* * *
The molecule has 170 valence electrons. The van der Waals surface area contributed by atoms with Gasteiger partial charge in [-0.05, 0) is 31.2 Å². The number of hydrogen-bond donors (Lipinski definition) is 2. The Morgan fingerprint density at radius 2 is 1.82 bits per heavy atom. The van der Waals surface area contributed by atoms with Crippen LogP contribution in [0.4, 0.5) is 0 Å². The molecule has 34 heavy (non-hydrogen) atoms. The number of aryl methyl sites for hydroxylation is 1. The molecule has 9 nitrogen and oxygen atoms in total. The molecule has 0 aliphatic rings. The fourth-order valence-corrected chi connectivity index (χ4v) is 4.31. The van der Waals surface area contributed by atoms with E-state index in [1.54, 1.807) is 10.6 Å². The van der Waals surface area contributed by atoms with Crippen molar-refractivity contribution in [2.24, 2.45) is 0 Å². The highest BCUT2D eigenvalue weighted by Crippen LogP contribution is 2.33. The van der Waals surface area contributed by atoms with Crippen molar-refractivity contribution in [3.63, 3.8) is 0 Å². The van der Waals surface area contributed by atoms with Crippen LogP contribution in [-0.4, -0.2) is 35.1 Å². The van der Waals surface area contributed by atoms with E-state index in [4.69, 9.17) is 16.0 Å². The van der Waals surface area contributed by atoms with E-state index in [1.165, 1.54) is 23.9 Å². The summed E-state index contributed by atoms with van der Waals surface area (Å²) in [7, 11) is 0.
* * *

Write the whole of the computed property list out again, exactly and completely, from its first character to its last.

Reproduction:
The molecule has 170 valence electrons. The van der Waals surface area contributed by atoms with Gasteiger partial charge in [-0.05, 0) is 31.2 Å². The number of hydrogen-bond donors (Lipinski definition) is 2. The Morgan fingerprint density at radius 2 is 1.82 bits per heavy atom. The van der Waals surface area contributed by atoms with Crippen LogP contribution in [0.4, 0.5) is 0 Å². The molecule has 34 heavy (non-hydrogen) atoms. The number of aryl methyl sites for hydroxylation is 1. The molecule has 9 nitrogen and oxygen atoms in total. The molecule has 0 aliphatic rings. The fourth-order valence-corrected chi connectivity index (χ4v) is 4.31. The van der Waals surface area contributed by atoms with E-state index in [1.54, 1.807) is 10.6 Å². The van der Waals surface area contributed by atoms with Crippen molar-refractivity contribution in [2.24, 2.45) is 0 Å². The highest BCUT2D eigenvalue weighted by Crippen LogP contribution is 2.33. The van der Waals surface area contributed by atoms with Crippen molar-refractivity contribution in [3.63, 3.8) is 0 Å². The van der Waals surface area contributed by atoms with Crippen LogP contribution in [-0.4, -0.2) is 35.1 Å². The van der Waals surface area contributed by atoms with E-state index in [4.69, 9.17) is 16.0 Å². The van der Waals surface area contributed by atoms with E-state index in [1.165, 1.54) is 23.9 Å². The summed E-state index contributed by atoms with van der Waals surface area (Å²) in [7, 11) is 0.